Protein Denaturation and the Denatured State
Published Online: 19 SEP 2013
Copyright © 2001 John Wiley & Sons, Ltd. All rights reserved.
How to Cite
Hammarström, P. and Jonsson, B.-H. 2013. Protein Denaturation and the Denatured State. eLS. .
- Published Online: 19 SEP 2013
Protein denaturation experiments are routinely used to determine protein stability and to elucidate structural and dynamic effects of mutations, cofactors and ligands. Denatured states of proteins have gained wide interest in recent years owing to their fundamental importance in a wide variety of phenomena such as deciphering the protein folding problem and the molecular understanding of many diseases. Because the integrity of the folded protein structure is strongly affected by environmental factors denaturation is often studied by monitoring the effects of increasing temperature, changing pH or addition of chaotropic agents such as urea and guanidinium chloride. The structural and dynamical effects of denaturation are most efficiently characterised by using a combination of spectroscopic methods most notably circular dichroism, fluorescence and nuclear magnetic resonance. Amide hydrogen–deuterium exchange experiments can efficiently characterise partly unfolded protein structures.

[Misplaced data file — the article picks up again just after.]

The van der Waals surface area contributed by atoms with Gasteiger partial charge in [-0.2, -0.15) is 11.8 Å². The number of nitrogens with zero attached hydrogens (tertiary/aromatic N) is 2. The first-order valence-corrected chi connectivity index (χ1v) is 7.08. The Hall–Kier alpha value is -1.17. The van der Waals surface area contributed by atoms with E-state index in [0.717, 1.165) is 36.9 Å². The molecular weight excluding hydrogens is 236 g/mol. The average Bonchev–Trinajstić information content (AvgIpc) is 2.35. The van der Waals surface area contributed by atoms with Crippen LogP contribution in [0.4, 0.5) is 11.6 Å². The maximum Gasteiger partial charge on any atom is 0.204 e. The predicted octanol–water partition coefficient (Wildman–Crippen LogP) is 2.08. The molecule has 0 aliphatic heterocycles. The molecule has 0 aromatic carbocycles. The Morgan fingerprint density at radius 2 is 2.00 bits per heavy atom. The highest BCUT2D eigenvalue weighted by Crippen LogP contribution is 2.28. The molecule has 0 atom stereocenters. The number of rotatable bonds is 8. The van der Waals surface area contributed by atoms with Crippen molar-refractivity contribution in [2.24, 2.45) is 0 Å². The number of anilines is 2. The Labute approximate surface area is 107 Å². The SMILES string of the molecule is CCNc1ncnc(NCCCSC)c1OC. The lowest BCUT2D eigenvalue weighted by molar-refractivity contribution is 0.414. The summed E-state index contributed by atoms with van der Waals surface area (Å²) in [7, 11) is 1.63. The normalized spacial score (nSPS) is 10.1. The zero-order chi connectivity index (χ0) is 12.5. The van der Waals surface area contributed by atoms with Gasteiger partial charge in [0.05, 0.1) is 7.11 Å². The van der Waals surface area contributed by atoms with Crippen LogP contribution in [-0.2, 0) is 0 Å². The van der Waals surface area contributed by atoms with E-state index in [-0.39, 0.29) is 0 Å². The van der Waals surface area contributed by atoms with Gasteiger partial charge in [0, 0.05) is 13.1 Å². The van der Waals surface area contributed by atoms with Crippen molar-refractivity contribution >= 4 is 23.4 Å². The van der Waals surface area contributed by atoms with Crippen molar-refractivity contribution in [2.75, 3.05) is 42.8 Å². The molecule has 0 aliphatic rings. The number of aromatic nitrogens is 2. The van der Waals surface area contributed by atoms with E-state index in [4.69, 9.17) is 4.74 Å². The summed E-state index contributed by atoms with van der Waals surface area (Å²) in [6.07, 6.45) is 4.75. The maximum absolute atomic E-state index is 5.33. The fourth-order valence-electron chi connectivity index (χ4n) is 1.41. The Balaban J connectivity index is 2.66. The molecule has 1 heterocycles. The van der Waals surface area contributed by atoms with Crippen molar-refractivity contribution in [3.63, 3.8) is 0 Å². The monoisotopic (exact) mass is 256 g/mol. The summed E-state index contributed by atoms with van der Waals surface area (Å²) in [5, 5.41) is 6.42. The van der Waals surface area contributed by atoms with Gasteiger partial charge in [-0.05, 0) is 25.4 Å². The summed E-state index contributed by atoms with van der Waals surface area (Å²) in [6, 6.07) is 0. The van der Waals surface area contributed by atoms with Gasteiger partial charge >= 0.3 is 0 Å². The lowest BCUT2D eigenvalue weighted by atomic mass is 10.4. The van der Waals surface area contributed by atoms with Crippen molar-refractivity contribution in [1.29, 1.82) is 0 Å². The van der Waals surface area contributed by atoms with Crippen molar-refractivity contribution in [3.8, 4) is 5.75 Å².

There are many spectroscopic methods to study protein denaturation and denatured states.
Transitions between folded and denatured conformations of proteins are often highly cooperative.
Denatured states of proteins are ensembles of rapidly converting conformations on the nanosecond timescale.
Denatured states of proteins possess residual structures which often reside within hydrophobic cores.
Denatured states of proteins can be informative of the protein folding pathway.
- partly unfolded conformations;
- molten globule;
- residual structure;
- protein compactness;
- fluorescent probes;
- site-directed labelling